Meghan Markle wins her court case against a UK tabloid for printing a private letter

'I share this victory with each of you—because we all deserve justice and truth, and we all deserve better.'
February 11, 2021 1:13 p.m. EST
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The Duchess of Sussex, Meghan Markle, has won a privacy lawsuit against a UK tabloid after it published excerpts of a private letter she wrote to her father, Thomas Markle. Associated Newspapers, which owns The Mail on Sunday, The Daily Mail, and MailOnline, published parts of a letter Meghan wrote to her estranged father leading up to her 2018 Royal wedding to Prince Harry, the Duke of Sussex.

In five separate articles over the course of February 2019, the UK tabloid organization reproduced the letters – something that the High Court of London ruled was a violation of her right to privacy.

Without the case having to go to full trial, the High Court, presided by Justice Mark Warby, wrote in the ruling that the Duchess “had a reasonable expectation that the contents of the letter would remain private.” His ruling also noted that the five published articles "interfered with that reasonable expectation."

Justice Warby ruled that in publishing the letter, what The Mail on Sunday did was, "manifestly excessive and hence unlawful. It was, in short, a personal and private letter," he wrote. "The majority of what was published was about the claimant's own behaviour, her feelings of anguish about her father's behaviour - as she saw it - and the resulting rift between them.”

"These are inherently private and personal matters."

However, this is only a partial victory. She has been granted summary judgment, which means that while her breach of privacy claim will not move to trial, her breach of copyright claim will, as she is also suing the tabloid company for copyright infringement regarding her authorship of the letter. The High Court said issues relating to copyright of the letter would need to be settled at a trial, which has been slated for March.

The Duchess released a statement Thursday about the ruling. She said, in part:

“After two long years of pursuing litigation, I am grateful to the courts for holding Associated Newspapers and The Mail on Sunday to account for their illegal and dehumanizing practices. These tactics (and those of their sister publications MailOnline and the Daily Mail) are not new; in fact, they’ve been going on for far too long without consequence. For these outlets, it’s a game. For me and so many others, it’s real life, real relationships, and very real sadness. The damage they have done and continue to do runs deep.”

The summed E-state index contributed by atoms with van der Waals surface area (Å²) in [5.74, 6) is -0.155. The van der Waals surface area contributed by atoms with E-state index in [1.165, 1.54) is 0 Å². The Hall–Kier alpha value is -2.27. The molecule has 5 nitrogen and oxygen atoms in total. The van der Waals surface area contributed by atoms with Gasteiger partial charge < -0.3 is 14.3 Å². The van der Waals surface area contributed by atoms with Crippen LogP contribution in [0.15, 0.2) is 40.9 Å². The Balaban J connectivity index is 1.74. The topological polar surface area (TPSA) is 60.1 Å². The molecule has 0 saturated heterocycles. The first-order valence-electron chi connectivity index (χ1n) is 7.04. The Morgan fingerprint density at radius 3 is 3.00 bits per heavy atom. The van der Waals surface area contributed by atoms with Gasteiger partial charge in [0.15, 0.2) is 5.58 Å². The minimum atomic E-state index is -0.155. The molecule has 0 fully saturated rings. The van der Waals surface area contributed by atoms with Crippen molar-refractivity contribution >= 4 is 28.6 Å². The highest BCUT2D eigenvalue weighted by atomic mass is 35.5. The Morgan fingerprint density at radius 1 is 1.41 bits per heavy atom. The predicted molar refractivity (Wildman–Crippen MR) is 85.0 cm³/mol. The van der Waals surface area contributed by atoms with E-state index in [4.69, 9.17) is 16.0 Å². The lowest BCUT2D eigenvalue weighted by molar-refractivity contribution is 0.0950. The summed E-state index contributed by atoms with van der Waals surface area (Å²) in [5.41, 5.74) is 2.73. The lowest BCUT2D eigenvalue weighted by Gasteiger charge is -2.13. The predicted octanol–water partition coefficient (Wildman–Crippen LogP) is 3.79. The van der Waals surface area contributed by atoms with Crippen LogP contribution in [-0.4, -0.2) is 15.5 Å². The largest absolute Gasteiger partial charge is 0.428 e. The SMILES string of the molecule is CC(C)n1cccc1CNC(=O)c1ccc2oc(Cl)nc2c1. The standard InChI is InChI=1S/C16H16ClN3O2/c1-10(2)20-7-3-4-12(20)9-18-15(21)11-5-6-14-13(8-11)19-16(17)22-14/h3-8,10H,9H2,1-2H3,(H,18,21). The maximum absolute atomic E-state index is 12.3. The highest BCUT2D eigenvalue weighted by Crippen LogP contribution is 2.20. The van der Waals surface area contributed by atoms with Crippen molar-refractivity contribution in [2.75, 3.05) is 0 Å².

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“The world needs reliable, fact-checked, high-quality news. What The Mail on Sunday and its partner publications do is the opposite. We all lose when misinformation sells more than truth, when moral exploitation sells more than decency, and when companies create their business model to profit from people’s pain. But for today, with this comprehensive win on both privacy and copyright, we have all won. We now know, and hope it creates legal precedent, that you cannot take somebody’s privacy and exploit it in a privacy case, as the defendant has blatantly done over the past two years.”

 “I share this victory with each of you—because we all deserve justice and truth, and we all deserve better.”

While Thomas Markle did not ultimately attend the Royal wedding, there was great speculation of his attendance leading up to the big event. Evidence filed in the court case showed that Prince Harry sent several text messages to his future father-in-law, begging him to refrain from speaking to the media. Prince Charles, the heir to the British throne, and Meghan’s father-in-law, eventually walked her down the aisle.

Early documents filed in the initial stages of the court proceedings also showed that Meghan felt "unprotected by the institution" of the Royal family during the media frenzy surrounding her pregnancy with son, Archie.

She has said that any money awarded her in the ruling of this case will be donated to anti-bullying charities, something that is very near and dear to the Sussex’s hearts.

Meghan and Harry infamously stepped back from royal duties in 2020, after enduring what they called racist and sexist attacks from the British media and British tabloids. Since then, the Duke has written an essay about the impacts and ills of social media bullying, and has released statements about how defeating racism is everyone’s job

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